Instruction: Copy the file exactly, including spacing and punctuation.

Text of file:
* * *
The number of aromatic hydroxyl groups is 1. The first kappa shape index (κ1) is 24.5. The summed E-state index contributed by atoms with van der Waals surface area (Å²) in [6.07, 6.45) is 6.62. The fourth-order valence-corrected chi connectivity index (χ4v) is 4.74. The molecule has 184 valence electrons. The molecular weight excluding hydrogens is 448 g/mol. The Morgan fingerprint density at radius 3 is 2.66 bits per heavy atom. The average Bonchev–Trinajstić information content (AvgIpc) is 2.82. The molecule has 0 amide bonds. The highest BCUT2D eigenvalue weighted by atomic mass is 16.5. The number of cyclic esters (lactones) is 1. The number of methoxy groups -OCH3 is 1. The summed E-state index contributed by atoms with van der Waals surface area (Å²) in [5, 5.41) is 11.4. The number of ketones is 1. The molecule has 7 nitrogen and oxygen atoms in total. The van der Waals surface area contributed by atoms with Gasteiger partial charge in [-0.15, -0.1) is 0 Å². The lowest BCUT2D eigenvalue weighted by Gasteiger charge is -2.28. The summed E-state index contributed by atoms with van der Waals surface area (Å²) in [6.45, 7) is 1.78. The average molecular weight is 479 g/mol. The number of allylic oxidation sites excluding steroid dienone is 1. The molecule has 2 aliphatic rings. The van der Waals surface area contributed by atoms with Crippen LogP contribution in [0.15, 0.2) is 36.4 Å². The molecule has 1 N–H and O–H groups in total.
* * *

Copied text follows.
The number of aromatic hydroxyl groups is 1. The first kappa shape index (κ1) is 24.5. The summed E-state index contributed by atoms with van der Waals surface area (Å²) in [6.07, 6.45) is 6.62. The fourth-order valence-corrected chi connectivity index (χ4v) is 4.74. The molecule has 184 valence electrons. The molecular weight excluding hydrogens is 448 g/mol. The Morgan fingerprint density at radius 3 is 2.66 bits per heavy atom. The average Bonchev–Trinajstić information content (AvgIpc) is 2.82. The molecule has 0 amide bonds. The highest BCUT2D eigenvalue weighted by atomic mass is 16.5. The number of cyclic esters (lactones) is 1. The number of methoxy groups -OCH3 is 1. The summed E-state index contributed by atoms with van der Waals surface area (Å²) in [5, 5.41) is 11.4. The number of ketones is 1. The molecule has 7 nitrogen and oxygen atoms in total. The van der Waals surface area contributed by atoms with Gasteiger partial charge in [-0.15, -0.1) is 0 Å². The lowest BCUT2D eigenvalue weighted by Gasteiger charge is -2.28. The summed E-state index contributed by atoms with van der Waals surface area (Å²) in [6.45, 7) is 1.78. The average molecular weight is 479 g/mol. The number of allylic oxidation sites excluding steroid dienone is 1. The molecule has 2 aliphatic rings. The van der Waals surface area contributed by atoms with Crippen LogP contribution in [0.15, 0.2) is 36.4 Å². The molecule has 1 N–H and O–H groups in total.